Apr 09 2010
Heaves is the equine equivalent to human asthma, with owner management as the key to preventing future episodes.
As written by Nancy S. Loving, DVM in “Helping Horses with Heaves”, heaves afflicts many horses, but can be helped:
What is Heaves?
A horse with heaves (generally referred to in scientific literature as RAO) displays distinct signs that alert an owner to a problem. Couëtil notes the most common clinical signs reported by owners of horses with RAO are exercise intolerance, coughing, and increased breathing efforts such as nostril flare and abdominal efforts to breathe. He says that clear to mucopurulent (containing mucus and pus) nasal discharge is also reported in association with these conditions, but less frequently.
Then, he notes, “Inflammatory byproducts thicken the walls of these airways and elicit constriction of the air tubes. These modifications cause widespread airway obstruction in the deep lung areas, forcing the horse to increase his breathing efforts in order to be able to move air in and out of the lungs. I often use the analogy of an inflated rubber balloon that you need to squeeze hard to deflate if its neck is pinched.”
A horse that has endured heaves long-term has had to make extreme efforts to aerate his lungs, and this requires extra work from the breathing muscles. A result of this is a visible “heave line” in the flank area. Couëtil says the heave line is due to the bulge in the hypertrophied (excessively developed) external abdominal oblique muscles
Loving continues to cover prevention and control of horses with heaves, and environmental factors.
Prevention and Control
Couëtil stresses the role environment has on airway reactivity in triggering episodes of heaves in RAO-susceptible horses. He urges owners to concentrate on managing the environment for prevention and control of heaves. “Prevention should be focused on decreasing levels of airborne particles and irritants, referred to as ‘respirable particles,’ that may reach deep in the lungs when horses breathe,” he says. “Most respirable particles are mold spores that originate from feedstuff and bedding materials, such as hay and straw. Other irritants that trigger heaves are endotoxins (potentially toxic compounds found inside pathogens such as bacteria; they are released mainly when bacteria are lysed) and ammonia, which are particularly abundant in soiled bedding.”
He maintains that there are two ways to decrease particle levels in the stable:
1) Use feedstuffs and bedding that generate low levels of respirable dust, and
2) Improve ventilation in the stable to enhance dust removal. Couëtil notes, “Choosing low-dust feed (e.g., complete feed pellets) and bedding (e.g., woodchips or shredded paper) will significantly cut dust levels in the barn, potentially by as much as 97%.”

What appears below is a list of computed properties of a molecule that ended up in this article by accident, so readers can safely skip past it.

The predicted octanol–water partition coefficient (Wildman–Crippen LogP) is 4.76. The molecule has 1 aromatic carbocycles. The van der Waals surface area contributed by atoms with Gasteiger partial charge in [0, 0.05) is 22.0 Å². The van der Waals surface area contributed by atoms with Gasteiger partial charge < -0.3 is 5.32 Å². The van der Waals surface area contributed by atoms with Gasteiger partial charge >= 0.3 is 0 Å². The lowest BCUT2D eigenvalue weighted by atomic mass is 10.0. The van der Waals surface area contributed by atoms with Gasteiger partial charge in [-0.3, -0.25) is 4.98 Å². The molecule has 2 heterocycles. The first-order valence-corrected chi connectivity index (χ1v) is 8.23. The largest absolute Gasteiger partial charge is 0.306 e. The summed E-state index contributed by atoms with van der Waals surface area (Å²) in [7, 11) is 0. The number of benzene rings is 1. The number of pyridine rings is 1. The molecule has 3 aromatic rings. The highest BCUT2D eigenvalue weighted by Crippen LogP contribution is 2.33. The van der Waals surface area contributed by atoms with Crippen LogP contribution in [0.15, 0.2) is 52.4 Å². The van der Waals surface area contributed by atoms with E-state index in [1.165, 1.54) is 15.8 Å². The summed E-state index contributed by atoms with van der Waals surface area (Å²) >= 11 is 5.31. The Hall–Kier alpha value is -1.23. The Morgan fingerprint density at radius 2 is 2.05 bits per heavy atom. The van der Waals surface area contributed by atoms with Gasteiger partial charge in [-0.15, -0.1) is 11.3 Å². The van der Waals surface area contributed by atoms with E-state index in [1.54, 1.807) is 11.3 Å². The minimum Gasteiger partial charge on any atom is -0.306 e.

In addition, air circulation within the stable plays an important role in respiratory health. He says, “Proper building design is needed to ensure adequate ventilation.”
More often than not, it is best to house an RAO-susceptible horse outside. Couëtil suggests, “The ideal environment for most RAO-susceptible horses is grass pasture, because outdoor dust levels are usually markedly lower than in stables. However, some horses develop signs of heaves while on pasture during the summer, due to airborne pollen and outdoor molds. Those horses benefit from being housed in a barn, but dust levels indoors should be kept to a minimum
as discussed above.”
Couëtil says these “summer heaves” horses are different from the classic RAO horses because they improve during the winter while being housed in a barn, yet they get worse during the grazing season. “However,” he says, “a small percentage of RAO horses may be affected by both conditions.” He recommends that it is best to examine all elements of the environment, and he gives cautionary advice: “Feeding hay, and, in particular, from round bales, is the worst in stimulating a heaves episode. I have seen many horses kept on pasture 24/7 that showed severe clinical signs as long as they had continued access to round bales, which tend to grow mold and collect dust. The vast majority of these horses improved within two weeks of removing the round bales from the pasture.”
Environmental factors are to be stressed in the role they play in causing heaves in horses; managing your environment in the way of mitigating irritants that your horses breathe is key.
Limiting the presence of environmental irritants is essential in preventing and managing a horse with heaves, so all measures should be taken to keep a horse’s airways functioning as efficiently as possible so he can perform to his utmost potential.
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